'What's in your purse?': How Broad City's Abbi messily reimagines a ubiquitous fashion spread

No 'handful of almonds' here

Carry This Book
(Image credit: Penguin Random House)

"I wonder how this book made it into your hands," Abbi Jacobson writes in the introduction to Carry This Book, out today. "You might have bought it because you are into Broad City," she suggests, and this is likely the case: Carry This Book isn't just written and illustrated by Abbi Jacobson, who, with Ilana Glazer, is the creator and star of the beloved Comedy Central series. It also feels intrinsically connected to the show. Jacobson's artwork occasionally appears on Broad City, usually as Abbi and Ilana are in mid-misadventure (Abbi accidentally sells a drawing to a racist dating site; Abbi can't get anyone to buy her picture of a tomato), but it is the focus of Carry This Book, which illustrates a world that fans of Broad City probably recognize. Carry This Book, like Broad City, is a splashy, colorful, and irreverent look at people through the most revealing lens possible: In this case, the things they carry with them through the day.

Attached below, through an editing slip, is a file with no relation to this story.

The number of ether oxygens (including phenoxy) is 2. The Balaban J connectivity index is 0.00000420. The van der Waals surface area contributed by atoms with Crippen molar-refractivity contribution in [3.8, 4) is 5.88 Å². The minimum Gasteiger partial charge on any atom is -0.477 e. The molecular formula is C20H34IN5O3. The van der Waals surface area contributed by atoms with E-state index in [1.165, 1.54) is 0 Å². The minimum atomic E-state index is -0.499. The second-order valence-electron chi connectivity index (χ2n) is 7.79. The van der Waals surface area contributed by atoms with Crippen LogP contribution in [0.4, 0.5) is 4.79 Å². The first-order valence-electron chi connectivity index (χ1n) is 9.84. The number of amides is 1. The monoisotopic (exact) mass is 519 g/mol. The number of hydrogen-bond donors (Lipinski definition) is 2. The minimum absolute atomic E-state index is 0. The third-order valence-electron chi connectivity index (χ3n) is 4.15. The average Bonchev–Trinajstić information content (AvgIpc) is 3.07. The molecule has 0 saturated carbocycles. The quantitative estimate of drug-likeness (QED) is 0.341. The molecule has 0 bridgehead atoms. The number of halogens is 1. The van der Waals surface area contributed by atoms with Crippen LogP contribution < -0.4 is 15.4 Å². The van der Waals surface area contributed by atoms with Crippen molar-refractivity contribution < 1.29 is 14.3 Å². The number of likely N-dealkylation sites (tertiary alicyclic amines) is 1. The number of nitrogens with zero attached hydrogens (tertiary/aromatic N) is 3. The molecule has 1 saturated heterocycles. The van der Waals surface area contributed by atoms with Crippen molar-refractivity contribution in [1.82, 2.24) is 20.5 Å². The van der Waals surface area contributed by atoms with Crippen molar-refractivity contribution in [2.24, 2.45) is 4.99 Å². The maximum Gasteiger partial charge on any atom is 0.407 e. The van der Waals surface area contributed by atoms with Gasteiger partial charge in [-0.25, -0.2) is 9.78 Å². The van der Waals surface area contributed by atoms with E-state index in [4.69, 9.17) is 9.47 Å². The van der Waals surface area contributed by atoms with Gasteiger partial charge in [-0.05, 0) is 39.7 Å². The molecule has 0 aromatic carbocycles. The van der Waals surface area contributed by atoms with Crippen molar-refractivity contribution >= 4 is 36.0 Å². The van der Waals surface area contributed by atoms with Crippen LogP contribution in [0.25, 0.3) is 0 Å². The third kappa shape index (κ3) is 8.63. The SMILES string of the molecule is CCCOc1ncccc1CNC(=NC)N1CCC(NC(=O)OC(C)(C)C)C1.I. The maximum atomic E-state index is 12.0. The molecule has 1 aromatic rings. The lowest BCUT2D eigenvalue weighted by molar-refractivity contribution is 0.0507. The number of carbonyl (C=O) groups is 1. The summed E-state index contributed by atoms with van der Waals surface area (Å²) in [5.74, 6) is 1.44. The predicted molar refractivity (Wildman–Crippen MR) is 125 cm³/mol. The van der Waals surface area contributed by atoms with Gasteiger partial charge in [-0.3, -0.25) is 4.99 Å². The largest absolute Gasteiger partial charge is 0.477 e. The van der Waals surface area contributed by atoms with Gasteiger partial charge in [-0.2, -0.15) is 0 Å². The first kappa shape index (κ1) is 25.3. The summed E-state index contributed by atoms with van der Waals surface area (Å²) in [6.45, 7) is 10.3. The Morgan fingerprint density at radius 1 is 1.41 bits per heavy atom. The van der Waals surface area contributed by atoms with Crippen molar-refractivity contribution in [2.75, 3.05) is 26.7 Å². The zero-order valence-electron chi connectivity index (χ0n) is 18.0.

Carry This Book is a spin on the "what's in your purse" gambit of every fashion magazine you've ever read, but expanded to what Jacobson imagines both current stars and legendary figures might carry each day. Albert Einstein carries a dream journal and a packet of Mallow Cups, Judge Judy carries false eyelashes (the "Bella Donna" model), and Donald Trump sticks with a clutch of self-tanners, "huge gloves…for show," and a list of mantras ("You are a genius," "you are extremely well-endowed," "bankruptcy is the new black").

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Sarah Marshall's writings on gender, crime, and scandal have appeared in The Believer, The New Republic, Fusion, and The Best American Nonrequired Reading 2015, among other publications. She tweets @remember_Sarah.